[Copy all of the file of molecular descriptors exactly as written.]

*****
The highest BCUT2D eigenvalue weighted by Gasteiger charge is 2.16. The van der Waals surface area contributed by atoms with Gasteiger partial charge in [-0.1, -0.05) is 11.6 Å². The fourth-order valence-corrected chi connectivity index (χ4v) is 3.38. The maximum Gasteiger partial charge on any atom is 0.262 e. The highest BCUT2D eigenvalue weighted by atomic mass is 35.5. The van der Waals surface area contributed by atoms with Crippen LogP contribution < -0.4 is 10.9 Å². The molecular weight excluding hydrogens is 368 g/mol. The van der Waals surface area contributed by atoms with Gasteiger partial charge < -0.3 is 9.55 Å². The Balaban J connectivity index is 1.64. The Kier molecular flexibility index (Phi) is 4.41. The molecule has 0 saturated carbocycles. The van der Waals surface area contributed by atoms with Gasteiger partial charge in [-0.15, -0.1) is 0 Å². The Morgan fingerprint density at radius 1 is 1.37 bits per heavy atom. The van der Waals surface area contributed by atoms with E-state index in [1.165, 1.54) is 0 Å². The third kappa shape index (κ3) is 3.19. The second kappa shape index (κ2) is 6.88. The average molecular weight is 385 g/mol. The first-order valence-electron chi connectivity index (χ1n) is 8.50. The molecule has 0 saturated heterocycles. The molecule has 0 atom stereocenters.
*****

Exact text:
The highest BCUT2D eigenvalue weighted by Gasteiger charge is 2.16. The van der Waals surface area contributed by atoms with Gasteiger partial charge in [-0.1, -0.05) is 11.6 Å². The fourth-order valence-corrected chi connectivity index (χ4v) is 3.38. The maximum Gasteiger partial charge on any atom is 0.262 e. The highest BCUT2D eigenvalue weighted by atomic mass is 35.5. The van der Waals surface area contributed by atoms with Crippen LogP contribution < -0.4 is 10.9 Å². The molecular weight excluding hydrogens is 368 g/mol. The van der Waals surface area contributed by atoms with Gasteiger partial charge < -0.3 is 9.55 Å². The Balaban J connectivity index is 1.64. The Kier molecular flexibility index (Phi) is 4.41. The molecule has 0 saturated carbocycles. The van der Waals surface area contributed by atoms with Gasteiger partial charge in [-0.15, -0.1) is 0 Å². The Morgan fingerprint density at radius 1 is 1.37 bits per heavy atom. The van der Waals surface area contributed by atoms with E-state index in [1.165, 1.54) is 0 Å². The third kappa shape index (κ3) is 3.19. The second kappa shape index (κ2) is 6.88. The average molecular weight is 385 g/mol. The first-order valence-electron chi connectivity index (χ1n) is 8.50. The molecule has 0 saturated heterocycles. The molecule has 0 atom stereocenters.